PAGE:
1 (440) 442-6677


Get Legal Help

Did Your Newborn Suffer Cerebral
Palsy or Another Brain Injury Before
or During Labor and Delivery?

Learn More

Our Birth Brain Injury Resource Guide

the guide

Get a FREE guide of resources available throughout Ohio to children and families of children who were born with brain injuries.

Our guide can help you build a foundation of knowledge and tools that will help you help your child
now and in the future.

Get Your Free Guide Now
Get a Free Case Evaluation

Comprehensive Glossary of Neonatal Brain Injury Terms

Get A 100% Free CASE Evaluation     

Activities of Daily Living (ADL): Necessary day-to-day activities performed to maintain health and hygiene as well as maintain a household Ambulation: Walking; moving about

Apgar Score: A test given to newborn babies at one minute after birth and again at five minutes after birth to measure the physical condition of a newborn. The test measures heart rate, response to stimulation, respiratory effort, skin coloration and muscle tone. The top possible score is ten

Aphasia: A lack of the ability to express oneself and/or the inability to understand language due to brain damage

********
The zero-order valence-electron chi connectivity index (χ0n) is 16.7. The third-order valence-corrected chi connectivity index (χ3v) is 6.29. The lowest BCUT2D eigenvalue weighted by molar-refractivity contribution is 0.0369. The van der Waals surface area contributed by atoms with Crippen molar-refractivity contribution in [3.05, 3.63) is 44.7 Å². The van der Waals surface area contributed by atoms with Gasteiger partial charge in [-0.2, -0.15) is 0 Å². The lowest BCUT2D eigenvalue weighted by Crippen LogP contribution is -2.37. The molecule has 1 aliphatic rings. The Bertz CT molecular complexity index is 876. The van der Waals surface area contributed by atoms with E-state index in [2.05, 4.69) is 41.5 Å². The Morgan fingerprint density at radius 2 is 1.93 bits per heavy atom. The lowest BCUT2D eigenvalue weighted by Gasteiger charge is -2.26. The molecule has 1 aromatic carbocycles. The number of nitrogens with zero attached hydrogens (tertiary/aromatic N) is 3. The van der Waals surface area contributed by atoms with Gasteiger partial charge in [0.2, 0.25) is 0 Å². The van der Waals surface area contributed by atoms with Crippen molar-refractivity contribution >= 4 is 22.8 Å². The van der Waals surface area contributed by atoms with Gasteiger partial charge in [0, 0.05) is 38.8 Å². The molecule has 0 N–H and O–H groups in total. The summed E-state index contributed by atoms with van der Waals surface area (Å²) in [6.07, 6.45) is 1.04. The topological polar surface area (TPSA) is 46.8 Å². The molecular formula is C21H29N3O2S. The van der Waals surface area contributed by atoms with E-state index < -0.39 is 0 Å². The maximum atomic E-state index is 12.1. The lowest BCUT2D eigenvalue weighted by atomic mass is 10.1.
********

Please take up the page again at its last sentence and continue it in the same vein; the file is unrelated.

Elk & Elk

Apraxia: Inability to perform skilled movements, without sensory changes or paralysis being the cause of the condition
Arousal: Being awake/alert
Ataxia: Lack of muscle coordination due to a brain lesion. This condition can affect one’s ability to walk, talk, or eat
Atrophy: Loss of muscle mass, cells, organs, bodily tissue caused by a loss of nerve supply or a lack of nourishment
Attention: The ability to focus on a task for a set amount of time
Behavior: A person’s actions in response to a specific stimulus or situation
Blunt Force Trauma: A physical trauma causing injury which can occur during the birthing process and potentially result in neonatal brain injury
Brachial Plexus Disorder: A condition occurring when the upper extremity (arm) is harmed in childbirth. It can result in arm weakness, and an infant may lose the ability to use some connected muscles